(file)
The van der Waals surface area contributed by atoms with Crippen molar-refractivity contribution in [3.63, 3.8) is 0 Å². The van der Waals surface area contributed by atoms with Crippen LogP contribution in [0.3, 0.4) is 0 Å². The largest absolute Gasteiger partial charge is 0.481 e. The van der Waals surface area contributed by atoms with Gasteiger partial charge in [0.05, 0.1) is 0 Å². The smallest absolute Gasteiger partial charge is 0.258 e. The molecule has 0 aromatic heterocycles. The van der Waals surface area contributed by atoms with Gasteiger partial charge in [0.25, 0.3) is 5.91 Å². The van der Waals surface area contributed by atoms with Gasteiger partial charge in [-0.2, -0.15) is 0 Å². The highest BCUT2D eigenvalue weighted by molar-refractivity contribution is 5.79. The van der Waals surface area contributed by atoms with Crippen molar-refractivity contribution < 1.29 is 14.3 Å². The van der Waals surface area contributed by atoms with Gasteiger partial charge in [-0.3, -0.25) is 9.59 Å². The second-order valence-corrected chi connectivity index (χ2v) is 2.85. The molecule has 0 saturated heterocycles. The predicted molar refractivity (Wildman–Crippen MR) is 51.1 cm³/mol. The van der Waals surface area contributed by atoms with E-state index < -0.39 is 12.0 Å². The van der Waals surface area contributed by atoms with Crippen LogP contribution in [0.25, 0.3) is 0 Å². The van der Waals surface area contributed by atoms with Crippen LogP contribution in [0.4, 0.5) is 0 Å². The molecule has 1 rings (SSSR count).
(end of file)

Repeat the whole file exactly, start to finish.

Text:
The van der Waals surface area contributed by atoms with Crippen molar-refractivity contribution in [3.63, 3.8) is 0 Å². The van der Waals surface area contributed by atoms with Crippen LogP contribution in [0.3, 0.4) is 0 Å². The largest absolute Gasteiger partial charge is 0.481 e. The van der Waals surface area contributed by atoms with Gasteiger partial charge in [0.05, 0.1) is 0 Å². The smallest absolute Gasteiger partial charge is 0.258 e. The molecule has 0 aromatic heterocycles. The van der Waals surface area contributed by atoms with Gasteiger partial charge in [0.25, 0.3) is 5.91 Å². The van der Waals surface area contributed by atoms with Gasteiger partial charge in [-0.2, -0.15) is 0 Å². The highest BCUT2D eigenvalue weighted by molar-refractivity contribution is 5.79. The van der Waals surface area contributed by atoms with Crippen molar-refractivity contribution < 1.29 is 14.3 Å². The van der Waals surface area contributed by atoms with Gasteiger partial charge in [-0.3, -0.25) is 9.59 Å². The second-order valence-corrected chi connectivity index (χ2v) is 2.85. The molecule has 0 saturated heterocycles. The predicted molar refractivity (Wildman–Crippen MR) is 51.1 cm³/mol. The van der Waals surface area contributed by atoms with E-state index < -0.39 is 12.0 Å². The van der Waals surface area contributed by atoms with Crippen LogP contribution in [0.25, 0.3) is 0 Å². The van der Waals surface area contributed by atoms with Crippen LogP contribution in [0.4, 0.5) is 0 Å². The molecule has 1 rings (SSSR count).